Koreans have a peculiar idea of desserts and little salty food, so Oksana is happy to wait for a parcel from Russia with snacks, chips, and crackers. In Korea, these snacks are either sweet or savory but not salty. Garlic buns stuffed with jam are popular. You can rarely find bakery products and those that are available are sweet.
The Russian student likes mild soups with chicken and beef, noodles and vegetables.
‘In many restaurants, you pay only for food but water is free. You can try fresh fish in the market where they will cook it right in the restaurant. I spend my free hours with my friends shopping and going to the cinema,’ Oksana shared.
Korean cosmetics differ from their analogs presented in Russia and abroad, says Oksana. Sunscreen skincare products are popular because Koreans don't tan.
The country has a cult of beauty, and people whose appearance does not correspond to its strict canons cannot even find a job, therefore plastic surgery clinics occupy an honorable place in Korea along with such developing industries as electronics, trade, mechanical engineering, construction, and telecommunications. In Gangnam, Seoul, there are plastic surgery clinics at every turn. According to Oksana, in the pursuit of beauty, people sometimes look terrifying.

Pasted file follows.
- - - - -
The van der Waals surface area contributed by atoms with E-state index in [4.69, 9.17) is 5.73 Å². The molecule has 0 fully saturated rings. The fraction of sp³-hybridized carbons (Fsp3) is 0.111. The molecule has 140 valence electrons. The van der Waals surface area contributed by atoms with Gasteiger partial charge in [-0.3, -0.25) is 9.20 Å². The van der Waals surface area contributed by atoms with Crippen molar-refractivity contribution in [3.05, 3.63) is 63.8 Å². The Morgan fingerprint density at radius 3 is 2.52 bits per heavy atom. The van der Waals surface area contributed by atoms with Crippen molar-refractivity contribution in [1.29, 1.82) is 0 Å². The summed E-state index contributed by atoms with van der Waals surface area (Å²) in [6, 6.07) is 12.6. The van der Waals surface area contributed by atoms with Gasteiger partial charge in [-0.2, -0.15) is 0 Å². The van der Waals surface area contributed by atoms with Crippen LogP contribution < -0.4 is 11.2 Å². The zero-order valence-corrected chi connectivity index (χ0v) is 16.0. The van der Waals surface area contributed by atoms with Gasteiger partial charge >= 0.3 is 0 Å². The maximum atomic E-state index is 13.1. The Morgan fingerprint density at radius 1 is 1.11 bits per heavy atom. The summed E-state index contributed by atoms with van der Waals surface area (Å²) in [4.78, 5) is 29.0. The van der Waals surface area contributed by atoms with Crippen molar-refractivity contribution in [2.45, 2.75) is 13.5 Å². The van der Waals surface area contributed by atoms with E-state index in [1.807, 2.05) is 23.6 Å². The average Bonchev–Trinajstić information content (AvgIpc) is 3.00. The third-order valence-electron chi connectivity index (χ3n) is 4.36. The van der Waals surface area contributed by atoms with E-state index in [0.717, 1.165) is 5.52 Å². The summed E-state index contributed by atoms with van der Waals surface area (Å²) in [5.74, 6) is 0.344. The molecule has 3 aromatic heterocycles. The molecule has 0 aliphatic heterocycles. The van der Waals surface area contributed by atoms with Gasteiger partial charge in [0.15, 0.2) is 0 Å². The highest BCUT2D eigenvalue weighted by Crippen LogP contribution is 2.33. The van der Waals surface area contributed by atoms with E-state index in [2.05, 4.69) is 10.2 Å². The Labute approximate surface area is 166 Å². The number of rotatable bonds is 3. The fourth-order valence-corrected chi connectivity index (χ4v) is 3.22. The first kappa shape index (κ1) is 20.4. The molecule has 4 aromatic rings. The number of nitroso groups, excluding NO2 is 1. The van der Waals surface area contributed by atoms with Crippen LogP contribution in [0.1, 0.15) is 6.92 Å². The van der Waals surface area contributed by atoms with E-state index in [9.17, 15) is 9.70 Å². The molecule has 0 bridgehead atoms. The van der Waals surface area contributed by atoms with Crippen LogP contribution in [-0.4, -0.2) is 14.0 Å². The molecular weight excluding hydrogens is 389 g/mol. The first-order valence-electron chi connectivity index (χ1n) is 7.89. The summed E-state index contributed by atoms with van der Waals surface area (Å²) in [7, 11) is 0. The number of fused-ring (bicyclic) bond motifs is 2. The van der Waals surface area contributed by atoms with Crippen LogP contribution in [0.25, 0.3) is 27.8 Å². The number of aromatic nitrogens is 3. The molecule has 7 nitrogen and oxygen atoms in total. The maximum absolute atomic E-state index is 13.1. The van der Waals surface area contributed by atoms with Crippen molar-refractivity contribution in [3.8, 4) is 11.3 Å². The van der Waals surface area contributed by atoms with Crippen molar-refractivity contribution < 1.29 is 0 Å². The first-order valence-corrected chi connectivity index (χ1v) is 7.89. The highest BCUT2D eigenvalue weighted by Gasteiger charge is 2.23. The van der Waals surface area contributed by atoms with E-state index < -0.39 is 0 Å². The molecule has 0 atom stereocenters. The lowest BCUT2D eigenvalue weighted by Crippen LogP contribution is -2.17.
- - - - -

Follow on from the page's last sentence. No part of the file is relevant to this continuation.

Many establishments in Seoul attended by the girl combine a light breakfast with unusual cosmetic procedures.
‘Visitors take off their shoes and put their feet in a bath with water where small fish splash gently eating dry skin from the guest's heels. And they come to dog and cat cafes to spend time in the company of the furry friend without having to waste energy on taking care of him,’ Oksana told.
After having left for Korea, Oksana has never been to Russia.
‘In my case, a vacation lasts four days. It is possible to travel only within the Asian region. If I come to Russia, I will most likely stay in St. Petersburg. I have Russian citizenship, I am not going to change it. Perhaps, after graduating from graduate school, I will apply for a long-term visa in Korea – it’s an analog of a residence permit issued to permanent residents which in fact provides all the benefits that citizenship has,’ the girl explained.
Due to the situation with the coronavirus, students are now studying online, but the pandemic has not affected Oksana's work in the laboratory. Also, enterprises and public catering continue to operate in the same mode.
‘I still hope to visit Russia in the near future. My mother flew to visit me once and she liked the Korean cuisine. I don’t forget my friends from St. Petersburg, I send them parcels with sweets and cosmetics,’ the girl told.